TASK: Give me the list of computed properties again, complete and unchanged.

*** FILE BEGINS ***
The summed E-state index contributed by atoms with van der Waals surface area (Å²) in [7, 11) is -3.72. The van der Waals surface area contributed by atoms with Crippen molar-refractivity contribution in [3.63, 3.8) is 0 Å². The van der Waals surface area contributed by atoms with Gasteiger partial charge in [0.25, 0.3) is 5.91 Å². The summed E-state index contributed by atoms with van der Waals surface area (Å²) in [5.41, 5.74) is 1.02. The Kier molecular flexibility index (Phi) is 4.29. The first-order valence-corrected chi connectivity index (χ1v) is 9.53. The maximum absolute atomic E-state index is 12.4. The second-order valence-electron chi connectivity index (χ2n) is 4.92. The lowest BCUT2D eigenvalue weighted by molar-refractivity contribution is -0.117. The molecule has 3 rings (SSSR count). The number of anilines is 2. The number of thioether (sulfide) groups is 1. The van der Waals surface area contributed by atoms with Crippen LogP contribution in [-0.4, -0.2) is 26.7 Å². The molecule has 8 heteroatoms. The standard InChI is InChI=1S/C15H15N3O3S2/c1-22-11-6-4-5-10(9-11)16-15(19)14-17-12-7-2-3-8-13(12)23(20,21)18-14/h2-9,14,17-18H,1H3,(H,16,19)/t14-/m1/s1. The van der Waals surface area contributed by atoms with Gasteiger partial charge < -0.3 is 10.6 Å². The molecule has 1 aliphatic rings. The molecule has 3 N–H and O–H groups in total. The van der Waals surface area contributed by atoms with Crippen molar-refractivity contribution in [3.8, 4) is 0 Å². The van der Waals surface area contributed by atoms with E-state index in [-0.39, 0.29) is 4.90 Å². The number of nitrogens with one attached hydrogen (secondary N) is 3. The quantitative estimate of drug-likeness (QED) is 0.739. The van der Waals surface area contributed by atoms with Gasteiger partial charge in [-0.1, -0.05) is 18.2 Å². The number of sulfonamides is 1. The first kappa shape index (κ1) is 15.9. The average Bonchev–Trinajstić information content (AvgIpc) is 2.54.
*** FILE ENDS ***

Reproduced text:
The summed E-state index contributed by atoms with van der Waals surface area (Å²) in [7, 11) is -3.72. The van der Waals surface area contributed by atoms with Crippen molar-refractivity contribution in [3.63, 3.8) is 0 Å². The van der Waals surface area contributed by atoms with Gasteiger partial charge in [0.25, 0.3) is 5.91 Å². The summed E-state index contributed by atoms with van der Waals surface area (Å²) in [5.41, 5.74) is 1.02. The Kier molecular flexibility index (Phi) is 4.29. The first-order valence-corrected chi connectivity index (χ1v) is 9.53. The maximum absolute atomic E-state index is 12.4. The second-order valence-electron chi connectivity index (χ2n) is 4.92. The lowest BCUT2D eigenvalue weighted by molar-refractivity contribution is -0.117. The molecule has 3 rings (SSSR count). The number of anilines is 2. The number of thioether (sulfide) groups is 1. The van der Waals surface area contributed by atoms with Crippen LogP contribution in [-0.4, -0.2) is 26.7 Å². The molecule has 8 heteroatoms. The standard InChI is InChI=1S/C15H15N3O3S2/c1-22-11-6-4-5-10(9-11)16-15(19)14-17-12-7-2-3-8-13(12)23(20,21)18-14/h2-9,14,17-18H,1H3,(H,16,19)/t14-/m1/s1. The van der Waals surface area contributed by atoms with Gasteiger partial charge < -0.3 is 10.6 Å². The molecule has 1 aliphatic rings. The molecule has 3 N–H and O–H groups in total. The van der Waals surface area contributed by atoms with Crippen molar-refractivity contribution in [3.8, 4) is 0 Å². The van der Waals surface area contributed by atoms with E-state index in [-0.39, 0.29) is 4.90 Å². The number of nitrogens with one attached hydrogen (secondary N) is 3. The quantitative estimate of drug-likeness (QED) is 0.739. The van der Waals surface area contributed by atoms with Gasteiger partial charge in [-0.1, -0.05) is 18.2 Å². The number of sulfonamides is 1. The first kappa shape index (κ1) is 15.9. The average Bonchev–Trinajstić information content (AvgIpc) is 2.54.